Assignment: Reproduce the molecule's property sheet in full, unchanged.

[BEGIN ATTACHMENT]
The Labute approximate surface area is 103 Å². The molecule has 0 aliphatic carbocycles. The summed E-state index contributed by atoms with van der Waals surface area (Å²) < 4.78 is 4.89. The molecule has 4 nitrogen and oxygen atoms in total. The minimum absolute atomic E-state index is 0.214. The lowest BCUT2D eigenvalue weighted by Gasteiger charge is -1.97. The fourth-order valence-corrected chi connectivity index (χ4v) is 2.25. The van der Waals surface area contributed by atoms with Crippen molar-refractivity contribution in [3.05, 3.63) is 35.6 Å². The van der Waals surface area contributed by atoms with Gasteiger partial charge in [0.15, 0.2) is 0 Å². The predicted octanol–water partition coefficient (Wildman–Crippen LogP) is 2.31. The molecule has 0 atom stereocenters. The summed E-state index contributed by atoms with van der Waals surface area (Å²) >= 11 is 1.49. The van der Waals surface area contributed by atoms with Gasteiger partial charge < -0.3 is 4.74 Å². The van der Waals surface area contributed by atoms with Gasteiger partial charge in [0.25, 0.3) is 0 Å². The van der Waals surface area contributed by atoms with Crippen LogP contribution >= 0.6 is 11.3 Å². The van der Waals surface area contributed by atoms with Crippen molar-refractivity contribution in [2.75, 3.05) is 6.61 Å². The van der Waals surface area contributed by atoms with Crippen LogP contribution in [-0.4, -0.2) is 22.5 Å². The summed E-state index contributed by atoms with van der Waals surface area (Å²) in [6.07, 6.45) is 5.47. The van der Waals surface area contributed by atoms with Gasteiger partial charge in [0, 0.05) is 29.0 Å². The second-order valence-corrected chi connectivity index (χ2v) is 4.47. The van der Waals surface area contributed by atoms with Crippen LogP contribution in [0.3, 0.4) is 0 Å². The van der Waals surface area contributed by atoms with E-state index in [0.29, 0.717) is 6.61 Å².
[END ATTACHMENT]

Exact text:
The Labute approximate surface area is 103 Å². The molecule has 0 aliphatic carbocycles. The summed E-state index contributed by atoms with van der Waals surface area (Å²) < 4.78 is 4.89. The molecule has 4 nitrogen and oxygen atoms in total. The minimum absolute atomic E-state index is 0.214. The lowest BCUT2D eigenvalue weighted by Gasteiger charge is -1.97. The fourth-order valence-corrected chi connectivity index (χ4v) is 2.25. The van der Waals surface area contributed by atoms with Crippen molar-refractivity contribution in [3.05, 3.63) is 35.6 Å². The van der Waals surface area contributed by atoms with Gasteiger partial charge in [0.15, 0.2) is 0 Å². The predicted octanol–water partition coefficient (Wildman–Crippen LogP) is 2.31. The molecule has 0 atom stereocenters. The summed E-state index contributed by atoms with van der Waals surface area (Å²) >= 11 is 1.49. The van der Waals surface area contributed by atoms with Gasteiger partial charge < -0.3 is 4.74 Å². The van der Waals surface area contributed by atoms with Gasteiger partial charge in [0.25, 0.3) is 0 Å². The van der Waals surface area contributed by atoms with Crippen LogP contribution >= 0.6 is 11.3 Å². The van der Waals surface area contributed by atoms with Crippen molar-refractivity contribution in [2.75, 3.05) is 6.61 Å². The van der Waals surface area contributed by atoms with Crippen LogP contribution in [-0.4, -0.2) is 22.5 Å². The summed E-state index contributed by atoms with van der Waals surface area (Å²) in [6.07, 6.45) is 5.47. The van der Waals surface area contributed by atoms with Gasteiger partial charge in [0, 0.05) is 29.0 Å². The second-order valence-corrected chi connectivity index (χ2v) is 4.47. The van der Waals surface area contributed by atoms with Crippen LogP contribution in [0.3, 0.4) is 0 Å². The van der Waals surface area contributed by atoms with E-state index in [0.29, 0.717) is 6.61 Å².